It is said confession is good for the soul. I’ve confessed past indiscretions in this column pulpit, which by no means says I’m proud of my youthful lack of integrity. I’ve changed, and the important thing is I have never killed a man.
For reasons unknown, as a teenager who had never drank, smoked or chewed till age 18 – raised in a Pentecostal, fire-and-brimstone church who must have gotten “saved” a dozen times – I developed a penchant for the proverbial “five-finger discount.” To the layman unfamiliar with that street syntax, I was a little thief. I couldn’t steal now even under the threat of death, but as a teen, I didn’t see the harm.
Twice, these flights of freebie fancy involved my old best buddy, Donnie Eash. Now Eash did drink, smoke and chew, but I instinctively knew those things to be wrong. Our first caper of petty theft was at 15 when we often hitchhiked to Bud’s Atlantic to play our favorite pinball machine, “King of Queens,” (not to be confused with the TV show that debuted 30 years later).
Eash and I were widely known as Pinball Wizards. Without bragging, we were every bit as good as that deaf, dumb and blind kid Roger Daltry and The Who sang about in the ’70s. Yes, we too played a mean pinball.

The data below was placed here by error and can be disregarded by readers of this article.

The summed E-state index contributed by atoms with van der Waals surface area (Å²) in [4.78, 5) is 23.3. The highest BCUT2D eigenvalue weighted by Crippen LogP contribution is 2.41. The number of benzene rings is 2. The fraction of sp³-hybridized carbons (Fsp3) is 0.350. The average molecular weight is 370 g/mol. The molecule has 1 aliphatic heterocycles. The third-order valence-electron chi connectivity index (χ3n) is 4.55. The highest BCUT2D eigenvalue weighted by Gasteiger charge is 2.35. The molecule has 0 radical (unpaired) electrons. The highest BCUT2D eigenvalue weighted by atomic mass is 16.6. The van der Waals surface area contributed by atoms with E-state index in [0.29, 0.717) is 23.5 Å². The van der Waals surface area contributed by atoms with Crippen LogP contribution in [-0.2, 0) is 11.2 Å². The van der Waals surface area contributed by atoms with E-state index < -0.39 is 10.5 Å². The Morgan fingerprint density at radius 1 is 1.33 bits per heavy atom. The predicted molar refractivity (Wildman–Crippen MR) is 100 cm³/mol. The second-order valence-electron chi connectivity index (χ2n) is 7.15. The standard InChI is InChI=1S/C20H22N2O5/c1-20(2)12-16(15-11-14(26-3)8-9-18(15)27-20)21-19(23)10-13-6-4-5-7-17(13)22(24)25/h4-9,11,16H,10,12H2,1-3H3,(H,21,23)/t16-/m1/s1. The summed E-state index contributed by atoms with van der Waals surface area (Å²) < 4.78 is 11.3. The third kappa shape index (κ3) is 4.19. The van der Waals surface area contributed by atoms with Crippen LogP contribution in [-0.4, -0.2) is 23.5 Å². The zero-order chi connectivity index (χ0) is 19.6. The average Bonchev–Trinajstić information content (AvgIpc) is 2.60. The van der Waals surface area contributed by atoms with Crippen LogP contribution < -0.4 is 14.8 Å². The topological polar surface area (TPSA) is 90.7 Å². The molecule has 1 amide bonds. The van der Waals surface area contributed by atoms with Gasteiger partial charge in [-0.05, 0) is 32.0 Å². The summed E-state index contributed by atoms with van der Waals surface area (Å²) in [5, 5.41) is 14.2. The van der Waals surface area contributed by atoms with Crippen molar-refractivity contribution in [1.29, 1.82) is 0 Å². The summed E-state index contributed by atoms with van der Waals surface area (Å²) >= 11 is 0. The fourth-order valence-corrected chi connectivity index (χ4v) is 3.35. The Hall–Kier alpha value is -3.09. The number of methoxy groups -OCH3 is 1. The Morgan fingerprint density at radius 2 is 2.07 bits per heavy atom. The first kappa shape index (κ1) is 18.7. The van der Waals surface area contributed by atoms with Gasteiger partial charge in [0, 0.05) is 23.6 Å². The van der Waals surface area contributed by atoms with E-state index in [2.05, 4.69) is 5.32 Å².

So at Bud’s one afternoon, we weren’t on our usual roll of free games and were rapidly running out of nickels. That’s what a game of pinball cost back then, but bear in mind, in today’s market, that’s equivalent to probably a hundred bucks. I think I was the one to suggest we lift a few ice cream sandwiches and bags of Snyder’s potato chips on our way out, and Eash said nothing to dissuade me.
A couple hundred yards down the road, sucking on ice cream sandwiches with our thumbs pointing home, a Cadillac pulls over. Running to our ride home, probably saying something upon entering like, “Gee, thanks Mister,” the driver asked, “Did you boys pay for those?” I think Ralph Cramden of the Honeymooners said it best with, “Humina humiha, humina.”
Sure enough, the driver of that fine automobile was Bud himself, so our claims of payment fell on deaf ears. To add insult to terror, he made us walk back to his gas station as he followed us. We were throwing chips and candy bars over the guardrails faster than he could say, “Pick it up and keep walking.”
Back at the station, in a desperate maneuver that may have garnered Oscar nominations in a different place and time, I whimpered on the verge of tears, “We were really hungry but didn’t have any money.” I still hear him saying, “Had you just told me that and asked, I’d have given you food.” In a shocking display of compassion and gullibility, Bud canceled the call to the police and sent us on our way.
I hope this is a lesson to all you young people out there. If you swipe something, eat fast, even the wrapper if you have to. Possession is 9/10s of the law, ya’ know.